5 Ways to Boost Your Memory and Concentration

Many people start to suffer from memory loss as they get older. It’s a natural part of the aging process, but it’s also one that people can manage. There are several different techniques that can improve a person’s memory, and using a mixture of those techniques can offset the impact of aging on the brain.

Practice Makes Perfect

The human body is highly adaptable. If it does a thing regularly, it gets good at it, and it stops maintaining skills that it doesn’t use. It’s possible to use that trend to maintain one’s memory in old age, or to improve it at any age. Regularly playing simple memory games can improve a person’s memory, as can deliberately memorizing new pieces of information. To practice this, write down a sentence early in the morning, and try to recite it right before going to bed at night. It doesn’t take long, but it does provide useful practice.

Get Enough Sleep

One way to fight memory loss is to avoid things that cause it. Age is the largest factor in most cases, but many people also suffer from mild sleep deprivation. Most adults need about eight hours of sleep each night, and missing even an hour can lead to memory loss. Interruptions during the night can also cause problems. Rearranging a schedule to get more sleep is usually difficult, but nothing will lead to faster improvement in people who aren’t getting enough.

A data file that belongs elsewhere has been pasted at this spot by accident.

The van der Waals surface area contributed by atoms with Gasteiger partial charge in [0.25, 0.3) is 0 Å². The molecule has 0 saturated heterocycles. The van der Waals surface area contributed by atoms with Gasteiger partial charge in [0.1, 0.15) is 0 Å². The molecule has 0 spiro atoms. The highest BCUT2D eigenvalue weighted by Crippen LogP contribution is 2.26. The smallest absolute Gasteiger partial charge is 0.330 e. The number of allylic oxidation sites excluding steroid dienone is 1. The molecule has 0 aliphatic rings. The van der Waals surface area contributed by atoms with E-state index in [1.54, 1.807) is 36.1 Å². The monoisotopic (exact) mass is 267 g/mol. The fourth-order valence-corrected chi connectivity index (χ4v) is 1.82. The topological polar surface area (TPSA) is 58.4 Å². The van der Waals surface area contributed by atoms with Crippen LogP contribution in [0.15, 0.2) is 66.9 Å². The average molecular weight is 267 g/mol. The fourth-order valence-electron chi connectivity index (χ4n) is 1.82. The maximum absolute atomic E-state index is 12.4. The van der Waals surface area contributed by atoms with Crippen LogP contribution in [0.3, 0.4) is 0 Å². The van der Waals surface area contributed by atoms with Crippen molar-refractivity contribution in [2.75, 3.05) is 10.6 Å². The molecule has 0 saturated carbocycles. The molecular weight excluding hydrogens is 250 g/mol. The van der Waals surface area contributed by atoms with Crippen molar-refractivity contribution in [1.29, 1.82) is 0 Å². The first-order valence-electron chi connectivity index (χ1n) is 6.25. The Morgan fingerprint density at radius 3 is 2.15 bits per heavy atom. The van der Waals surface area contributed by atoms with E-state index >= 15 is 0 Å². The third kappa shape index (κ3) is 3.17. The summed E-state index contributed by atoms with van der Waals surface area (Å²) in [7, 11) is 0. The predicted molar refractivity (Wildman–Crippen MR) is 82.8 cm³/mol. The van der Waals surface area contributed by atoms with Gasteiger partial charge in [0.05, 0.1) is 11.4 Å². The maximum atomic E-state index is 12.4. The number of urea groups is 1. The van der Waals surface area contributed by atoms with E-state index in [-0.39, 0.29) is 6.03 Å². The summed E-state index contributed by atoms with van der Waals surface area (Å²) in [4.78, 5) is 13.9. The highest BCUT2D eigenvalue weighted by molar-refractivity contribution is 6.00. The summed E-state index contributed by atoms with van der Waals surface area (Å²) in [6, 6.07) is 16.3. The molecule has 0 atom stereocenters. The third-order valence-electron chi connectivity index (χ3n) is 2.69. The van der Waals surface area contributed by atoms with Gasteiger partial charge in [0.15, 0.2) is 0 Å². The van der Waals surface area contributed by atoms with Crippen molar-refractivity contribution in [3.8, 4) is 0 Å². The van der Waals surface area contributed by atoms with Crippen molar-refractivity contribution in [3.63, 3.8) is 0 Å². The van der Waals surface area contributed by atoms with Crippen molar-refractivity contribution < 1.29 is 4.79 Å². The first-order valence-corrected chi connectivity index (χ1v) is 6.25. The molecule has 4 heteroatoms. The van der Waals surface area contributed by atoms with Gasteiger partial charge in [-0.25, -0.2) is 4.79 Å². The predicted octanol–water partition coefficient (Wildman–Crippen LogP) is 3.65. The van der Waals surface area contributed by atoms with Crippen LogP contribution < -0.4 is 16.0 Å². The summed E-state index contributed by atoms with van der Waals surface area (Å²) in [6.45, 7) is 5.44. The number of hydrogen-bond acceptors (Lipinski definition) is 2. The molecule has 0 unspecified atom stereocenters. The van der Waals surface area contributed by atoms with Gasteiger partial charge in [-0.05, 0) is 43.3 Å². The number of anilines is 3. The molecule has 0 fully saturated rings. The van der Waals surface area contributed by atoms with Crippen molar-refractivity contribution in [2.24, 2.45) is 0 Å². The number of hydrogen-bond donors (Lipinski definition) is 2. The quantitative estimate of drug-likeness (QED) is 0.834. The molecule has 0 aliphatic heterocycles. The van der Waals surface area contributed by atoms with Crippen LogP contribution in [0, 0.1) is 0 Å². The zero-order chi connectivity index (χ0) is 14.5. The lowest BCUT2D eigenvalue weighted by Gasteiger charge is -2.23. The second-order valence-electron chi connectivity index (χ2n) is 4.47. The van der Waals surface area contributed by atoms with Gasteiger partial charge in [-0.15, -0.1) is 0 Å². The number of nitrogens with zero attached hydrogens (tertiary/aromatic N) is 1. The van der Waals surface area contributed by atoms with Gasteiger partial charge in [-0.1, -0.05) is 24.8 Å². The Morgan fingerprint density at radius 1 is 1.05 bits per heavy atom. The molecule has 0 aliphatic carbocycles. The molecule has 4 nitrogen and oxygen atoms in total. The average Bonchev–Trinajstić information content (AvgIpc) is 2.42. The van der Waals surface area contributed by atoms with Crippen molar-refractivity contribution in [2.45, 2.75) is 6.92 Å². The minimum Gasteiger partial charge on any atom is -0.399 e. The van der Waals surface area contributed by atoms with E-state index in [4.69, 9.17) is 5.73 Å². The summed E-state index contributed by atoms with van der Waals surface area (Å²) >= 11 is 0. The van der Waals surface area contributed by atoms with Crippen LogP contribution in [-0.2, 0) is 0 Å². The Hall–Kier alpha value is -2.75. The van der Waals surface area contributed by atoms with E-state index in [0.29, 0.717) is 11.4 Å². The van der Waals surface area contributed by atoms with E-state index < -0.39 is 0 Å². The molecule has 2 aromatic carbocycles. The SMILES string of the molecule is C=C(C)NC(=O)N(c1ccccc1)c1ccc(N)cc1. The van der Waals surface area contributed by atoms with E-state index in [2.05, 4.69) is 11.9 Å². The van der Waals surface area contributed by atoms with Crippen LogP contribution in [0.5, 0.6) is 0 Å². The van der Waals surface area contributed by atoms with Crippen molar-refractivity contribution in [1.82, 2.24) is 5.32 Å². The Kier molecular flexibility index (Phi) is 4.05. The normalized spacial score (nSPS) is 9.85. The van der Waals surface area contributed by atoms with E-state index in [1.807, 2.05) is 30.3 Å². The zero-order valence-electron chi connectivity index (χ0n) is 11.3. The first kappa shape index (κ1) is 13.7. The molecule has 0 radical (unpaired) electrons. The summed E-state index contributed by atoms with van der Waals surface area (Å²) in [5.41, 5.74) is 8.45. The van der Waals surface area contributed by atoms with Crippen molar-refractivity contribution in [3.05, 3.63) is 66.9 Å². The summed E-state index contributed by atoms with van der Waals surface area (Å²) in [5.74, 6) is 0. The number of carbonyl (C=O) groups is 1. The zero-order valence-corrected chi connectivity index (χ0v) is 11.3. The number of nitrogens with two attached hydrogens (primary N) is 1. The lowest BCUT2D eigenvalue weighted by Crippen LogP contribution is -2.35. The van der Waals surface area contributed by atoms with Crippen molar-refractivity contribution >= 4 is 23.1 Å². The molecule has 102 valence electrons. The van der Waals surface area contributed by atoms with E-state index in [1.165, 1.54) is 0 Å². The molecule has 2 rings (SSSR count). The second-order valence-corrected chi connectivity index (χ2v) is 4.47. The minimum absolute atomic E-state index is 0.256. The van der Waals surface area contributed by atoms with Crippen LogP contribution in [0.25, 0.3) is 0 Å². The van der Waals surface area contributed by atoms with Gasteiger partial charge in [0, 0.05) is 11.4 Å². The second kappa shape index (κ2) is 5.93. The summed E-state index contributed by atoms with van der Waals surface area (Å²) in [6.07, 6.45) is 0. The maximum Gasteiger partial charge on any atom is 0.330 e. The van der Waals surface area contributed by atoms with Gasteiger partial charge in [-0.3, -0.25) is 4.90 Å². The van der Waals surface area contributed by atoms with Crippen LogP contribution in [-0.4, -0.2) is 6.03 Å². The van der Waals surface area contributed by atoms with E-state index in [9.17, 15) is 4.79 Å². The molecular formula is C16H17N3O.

Stay Busy

There’s some evidence to suggest that people who lead busier lives tend to have better memory. That implies that it might be possible for people to improve their memory by cutting back on idleness and keeping themselves occupied. The mechanism is not entirely clear to researchers, but it’s likely that the constant activity stimulates the brain and keeps it working at a high level.

Get Some Exercise

The mind and body are not separate things. Mild exercise right before a mental task, such as walking for a few minutes, can improve performance on that task. Some evidence also suggests that people who exercise after learning something new retain it better than people who don’t. The ideal method seems to be exercising about four hours after learning the information.

Try New Things

Novelty is a potent tool for people who want to improve their memory. People have a tendency to fall into habits and go through routines without thinking about them, and that inactivity hurts the brain. New experiences force the brain to adapt to new situations and remember how to deal with them. Even relatively minor variations, like taking a new route during a commute, can lead to improvement.

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